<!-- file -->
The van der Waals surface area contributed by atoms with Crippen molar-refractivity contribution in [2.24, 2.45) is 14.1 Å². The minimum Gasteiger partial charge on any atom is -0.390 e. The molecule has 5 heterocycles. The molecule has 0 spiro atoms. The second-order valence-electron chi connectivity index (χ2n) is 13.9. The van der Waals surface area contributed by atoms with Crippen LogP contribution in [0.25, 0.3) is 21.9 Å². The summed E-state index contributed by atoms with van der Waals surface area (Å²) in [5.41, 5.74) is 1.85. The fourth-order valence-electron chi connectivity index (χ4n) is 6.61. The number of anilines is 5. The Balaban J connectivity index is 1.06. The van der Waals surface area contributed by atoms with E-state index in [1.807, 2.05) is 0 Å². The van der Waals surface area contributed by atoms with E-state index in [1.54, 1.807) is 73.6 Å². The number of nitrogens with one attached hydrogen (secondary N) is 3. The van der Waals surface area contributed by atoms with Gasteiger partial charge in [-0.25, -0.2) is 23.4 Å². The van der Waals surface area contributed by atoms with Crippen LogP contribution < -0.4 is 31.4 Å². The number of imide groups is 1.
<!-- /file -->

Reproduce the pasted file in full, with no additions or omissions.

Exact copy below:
The van der Waals surface area contributed by atoms with Crippen molar-refractivity contribution in [2.24, 2.45) is 14.1 Å². The minimum Gasteiger partial charge on any atom is -0.390 e. The molecule has 5 heterocycles. The molecule has 0 spiro atoms. The second-order valence-electron chi connectivity index (χ2n) is 13.9. The van der Waals surface area contributed by atoms with Crippen LogP contribution in [0.25, 0.3) is 21.9 Å². The summed E-state index contributed by atoms with van der Waals surface area (Å²) in [5.41, 5.74) is 1.85. The fourth-order valence-electron chi connectivity index (χ4n) is 6.61. The number of anilines is 5. The Balaban J connectivity index is 1.06. The van der Waals surface area contributed by atoms with E-state index in [1.807, 2.05) is 0 Å². The van der Waals surface area contributed by atoms with E-state index in [1.54, 1.807) is 73.6 Å². The number of nitrogens with one attached hydrogen (secondary N) is 3. The van der Waals surface area contributed by atoms with Gasteiger partial charge in [-0.25, -0.2) is 23.4 Å². The van der Waals surface area contributed by atoms with Crippen LogP contribution < -0.4 is 31.4 Å². The number of imide groups is 1.